Today the sun is shining and I feel like I can hear the grass growing, so hopefully, a few more days like this and your lambs will be thriving.
Lamb growth is influenced by feed, animal health, genetics, weather, and ewe condition/health. While the weather is out of your control, there are things you can do to manage lamb health. As we approach weaning, the risk factors for trace element deficiencies, some diseases, and stress increase.
Lambs that grow faster will reach slaughter weights sooner, and /or be heavier at the weaning draft (see table below). To get lambs growing at 300-400g/day they need:
- Plenty of good quality feed
- Good parasite control; using a fully effective combination drench appropriately, and quarantine drenching when buying in new stock is essential
- Liver vitamin B12 levels to be above 300nmol/kg
- Avoid wastage; vaccinate for clostridial diseases & reduce their pneumonia risk
Having enough good quality feed is the number one factor in finishing lambs well. Lamb growth is affected by ewe condition (ideally a 3+/5) and lactation, and ewe lactation is affected by feed. At peak lactation, ewes carrying one lamb require about 2.5kgDM/day and twinning ewes 3kg DM/day. Lambs start eating pasture from around 2-3 weeks of age, and it is vital that pasture quality is maintained throughout the summer months. In our pasture based farming system, lambs will grow most efficiently on ewe’s milk or lucerne/herb mixtures. Lambs weaned younger than 8 weeks grow slower than lambs on their mother.
- As internal parasites are one of the most significant factors to contribute to poor lamb growth it’s important to have a plan in place. Worms suppress appetite and also damage the gut lining leading to poor absorption of nutrients. There is a number of ways in which we can control the worm burden in lambs:
- Drenching at 28 day intervals; the worm life cycle is approximately 21 days, so by allowing 7 days extra we can help create refugia. However, avoid stretching this out to 30-35 days, as that can make all the difference to your lambs having to deal with too high a worm burden.
- Refugia is still important! Have a chat with your vet as to how best to manage refugia on your farm, as it’s necessary to help reduce resistance to our drenches. This could include leaving some lambs undrenched, or grazing undrenched ewes with lambs.
- Don’t forget that alternate grazing with other species, such as cattle or deer, can reduce larval contamination.
- Check that your drench is still effective - you can do this by completing a full faecal egg count reduction test or by doing a drench check 10 days after drenching (with correct dosing). Have a chat with your vet to see what’s involved.
- Make sure you quarantine drench any new lambs coming on to your farm with a fully effective triple combination drench including a novel active.
Selenium and B12 play a role in good lamb growth. One of the most economically important effects of selenium deficiency occurs in young stock up to 15months of age and manifests as slow growth and poor production. B12/cobalt can impact appetite and growth rates. A good way to get an idea of what your lamb’s selenium and B12/cobalt levels are is by taking some blood samples and liver biopsies on a few - we can do this under local anaesthetic and can help you to make informed decisions around supplementation.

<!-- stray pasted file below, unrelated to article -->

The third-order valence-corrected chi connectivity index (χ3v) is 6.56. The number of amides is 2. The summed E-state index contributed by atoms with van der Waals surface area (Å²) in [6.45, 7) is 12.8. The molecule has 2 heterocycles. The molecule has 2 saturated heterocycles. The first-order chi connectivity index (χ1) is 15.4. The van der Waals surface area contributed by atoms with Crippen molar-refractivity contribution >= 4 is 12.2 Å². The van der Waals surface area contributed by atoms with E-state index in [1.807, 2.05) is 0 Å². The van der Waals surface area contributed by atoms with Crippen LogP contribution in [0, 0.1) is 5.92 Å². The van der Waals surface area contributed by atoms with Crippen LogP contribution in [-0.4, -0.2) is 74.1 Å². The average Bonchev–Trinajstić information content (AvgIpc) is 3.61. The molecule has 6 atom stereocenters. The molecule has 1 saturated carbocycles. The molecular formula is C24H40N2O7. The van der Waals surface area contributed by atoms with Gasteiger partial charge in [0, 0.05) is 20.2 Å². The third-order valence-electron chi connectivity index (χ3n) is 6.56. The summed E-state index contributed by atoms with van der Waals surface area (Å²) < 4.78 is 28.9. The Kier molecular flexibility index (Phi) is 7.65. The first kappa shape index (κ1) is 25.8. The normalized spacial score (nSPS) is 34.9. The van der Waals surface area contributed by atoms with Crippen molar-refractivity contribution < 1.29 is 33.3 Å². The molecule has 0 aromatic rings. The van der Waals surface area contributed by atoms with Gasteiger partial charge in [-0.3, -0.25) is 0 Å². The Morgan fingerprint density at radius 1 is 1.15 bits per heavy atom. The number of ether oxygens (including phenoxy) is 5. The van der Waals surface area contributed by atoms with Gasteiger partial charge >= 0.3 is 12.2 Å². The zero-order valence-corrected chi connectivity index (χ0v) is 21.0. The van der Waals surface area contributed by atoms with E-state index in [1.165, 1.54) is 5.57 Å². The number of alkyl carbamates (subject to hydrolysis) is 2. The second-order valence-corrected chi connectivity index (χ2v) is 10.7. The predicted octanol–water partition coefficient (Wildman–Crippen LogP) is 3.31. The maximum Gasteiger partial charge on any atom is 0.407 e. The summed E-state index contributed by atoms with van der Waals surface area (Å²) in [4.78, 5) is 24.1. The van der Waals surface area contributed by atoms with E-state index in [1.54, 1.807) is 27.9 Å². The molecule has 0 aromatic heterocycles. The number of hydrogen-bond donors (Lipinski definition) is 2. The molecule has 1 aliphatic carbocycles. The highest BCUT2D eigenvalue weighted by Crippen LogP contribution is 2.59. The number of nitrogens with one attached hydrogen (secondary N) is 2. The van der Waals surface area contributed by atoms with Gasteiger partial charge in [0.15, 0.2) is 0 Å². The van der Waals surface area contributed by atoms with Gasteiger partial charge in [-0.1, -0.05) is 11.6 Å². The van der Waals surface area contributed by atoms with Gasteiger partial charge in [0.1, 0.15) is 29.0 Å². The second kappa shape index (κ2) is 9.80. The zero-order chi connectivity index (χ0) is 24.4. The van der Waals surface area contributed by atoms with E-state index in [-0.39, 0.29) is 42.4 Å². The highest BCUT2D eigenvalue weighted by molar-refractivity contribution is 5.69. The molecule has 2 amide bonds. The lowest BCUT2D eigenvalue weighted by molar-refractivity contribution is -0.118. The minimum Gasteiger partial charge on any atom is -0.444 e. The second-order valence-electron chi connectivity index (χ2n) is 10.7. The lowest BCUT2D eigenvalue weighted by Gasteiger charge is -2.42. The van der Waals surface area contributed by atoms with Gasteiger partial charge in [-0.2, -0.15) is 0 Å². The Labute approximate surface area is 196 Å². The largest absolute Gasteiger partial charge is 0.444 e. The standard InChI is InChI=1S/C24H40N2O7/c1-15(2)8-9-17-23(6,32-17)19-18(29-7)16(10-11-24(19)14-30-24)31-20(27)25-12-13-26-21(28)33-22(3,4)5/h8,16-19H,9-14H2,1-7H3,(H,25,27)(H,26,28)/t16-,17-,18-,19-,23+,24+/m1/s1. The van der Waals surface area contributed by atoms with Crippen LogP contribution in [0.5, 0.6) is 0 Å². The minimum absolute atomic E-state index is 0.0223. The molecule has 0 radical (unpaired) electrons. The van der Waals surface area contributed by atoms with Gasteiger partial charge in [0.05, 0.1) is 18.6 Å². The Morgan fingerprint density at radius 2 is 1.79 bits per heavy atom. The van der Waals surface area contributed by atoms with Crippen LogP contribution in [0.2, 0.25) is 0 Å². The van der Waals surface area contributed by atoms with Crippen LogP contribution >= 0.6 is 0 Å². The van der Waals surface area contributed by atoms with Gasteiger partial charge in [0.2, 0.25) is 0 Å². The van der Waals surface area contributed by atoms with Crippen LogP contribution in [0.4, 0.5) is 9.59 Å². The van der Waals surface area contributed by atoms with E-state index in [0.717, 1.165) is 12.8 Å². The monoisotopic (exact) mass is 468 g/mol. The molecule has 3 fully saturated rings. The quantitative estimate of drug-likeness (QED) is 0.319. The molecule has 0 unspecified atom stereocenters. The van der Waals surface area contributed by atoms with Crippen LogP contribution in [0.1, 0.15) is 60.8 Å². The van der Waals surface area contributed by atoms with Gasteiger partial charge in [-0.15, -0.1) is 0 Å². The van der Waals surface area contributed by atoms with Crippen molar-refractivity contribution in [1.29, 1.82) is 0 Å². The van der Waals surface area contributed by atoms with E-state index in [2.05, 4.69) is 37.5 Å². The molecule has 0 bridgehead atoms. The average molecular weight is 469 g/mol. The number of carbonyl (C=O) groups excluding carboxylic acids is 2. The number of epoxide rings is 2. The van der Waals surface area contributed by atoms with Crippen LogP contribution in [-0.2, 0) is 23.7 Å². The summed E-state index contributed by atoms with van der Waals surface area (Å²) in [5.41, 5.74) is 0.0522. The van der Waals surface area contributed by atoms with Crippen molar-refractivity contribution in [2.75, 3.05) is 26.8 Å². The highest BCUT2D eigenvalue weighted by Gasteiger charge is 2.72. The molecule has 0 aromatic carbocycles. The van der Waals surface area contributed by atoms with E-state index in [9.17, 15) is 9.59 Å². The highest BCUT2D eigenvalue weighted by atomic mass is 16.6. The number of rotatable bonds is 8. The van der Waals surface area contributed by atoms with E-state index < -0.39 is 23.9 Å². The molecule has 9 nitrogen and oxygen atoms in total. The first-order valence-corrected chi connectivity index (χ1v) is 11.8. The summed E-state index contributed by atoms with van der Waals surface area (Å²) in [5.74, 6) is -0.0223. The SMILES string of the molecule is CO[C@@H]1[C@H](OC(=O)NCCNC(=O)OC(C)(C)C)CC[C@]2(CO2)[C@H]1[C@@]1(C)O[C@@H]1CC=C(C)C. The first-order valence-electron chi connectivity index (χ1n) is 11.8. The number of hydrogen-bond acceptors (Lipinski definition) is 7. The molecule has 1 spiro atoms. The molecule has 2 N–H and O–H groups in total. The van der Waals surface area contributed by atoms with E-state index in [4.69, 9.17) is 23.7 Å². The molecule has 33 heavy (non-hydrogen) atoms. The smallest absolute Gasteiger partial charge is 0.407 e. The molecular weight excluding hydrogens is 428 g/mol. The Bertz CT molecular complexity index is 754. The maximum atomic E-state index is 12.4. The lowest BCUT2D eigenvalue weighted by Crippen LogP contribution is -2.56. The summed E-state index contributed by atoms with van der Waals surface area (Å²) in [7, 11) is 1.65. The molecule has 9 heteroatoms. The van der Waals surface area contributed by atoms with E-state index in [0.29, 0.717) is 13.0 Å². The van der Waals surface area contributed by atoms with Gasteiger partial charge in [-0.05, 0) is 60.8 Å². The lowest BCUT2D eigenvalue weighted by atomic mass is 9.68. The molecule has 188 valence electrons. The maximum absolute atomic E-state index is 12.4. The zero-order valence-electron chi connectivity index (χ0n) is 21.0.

If your lambs require a top up, you can give it in a number of ways. Mineralised drenches act very short term, raising levels for about 1 week, while short acting injections (e.g. Prolaject) last about 1 month, and long acting injections (such as Smartshot or Selovin LA), will provide about 4-6 months supplementation. You may also be putting cobalt &/or selenium in your fertiliser, in which case the duration will depend on the dosage and rate applied.
Nothing worse than the frustration of growing some good looking, plump lambs only to have them tip over suddenly, most likely due to a clostridial disease. While these diseases don’t cause ill-thrift, it’s an important step in getting your lambs away to slaughter without too many losses. As the lambs transition from milk and pasture to a solely pasture diet the gut flora will change and so the risk of Pulpy Kidney increases, especially in the fastest growing lambs.
Ensuring they are up to date with their clostridial (5in1) vaccine will reduce this risk. Some of these products also include selenium & B12 (e.g. Ultravac 5+1 +Se & B12) which can decrease the number of injections the lambs receive all at once. To reduce lamb wastage make sure vaccinations are up to date and reduce the risk factors that lead to pneumonia:
- 5in1/6in1 vaccine against the 5-6 main clostridial diseases affecting sheep in NZ. We would recommend you vaccinate them at or near weaning to cover them through summer until they go on the truck. Any lambs you keep will need a booster shot 4-6 weeks later.
- Pneumonia can also be a factor in ill thrifty lambs, with risk increasing by shearing lambs on the day of weaning (extra stressful), frequent yarding post-weaning (e.g. regular weighing), motorised mustering, and increased age of lambs at the slaughter. Preventative strategies include; watering the yards, scraping the dust off yards, reducing the use of dogs in yards, mustering in early morning/ evening, and bringing smaller groups into the yards at one time.
- Cecilia Landman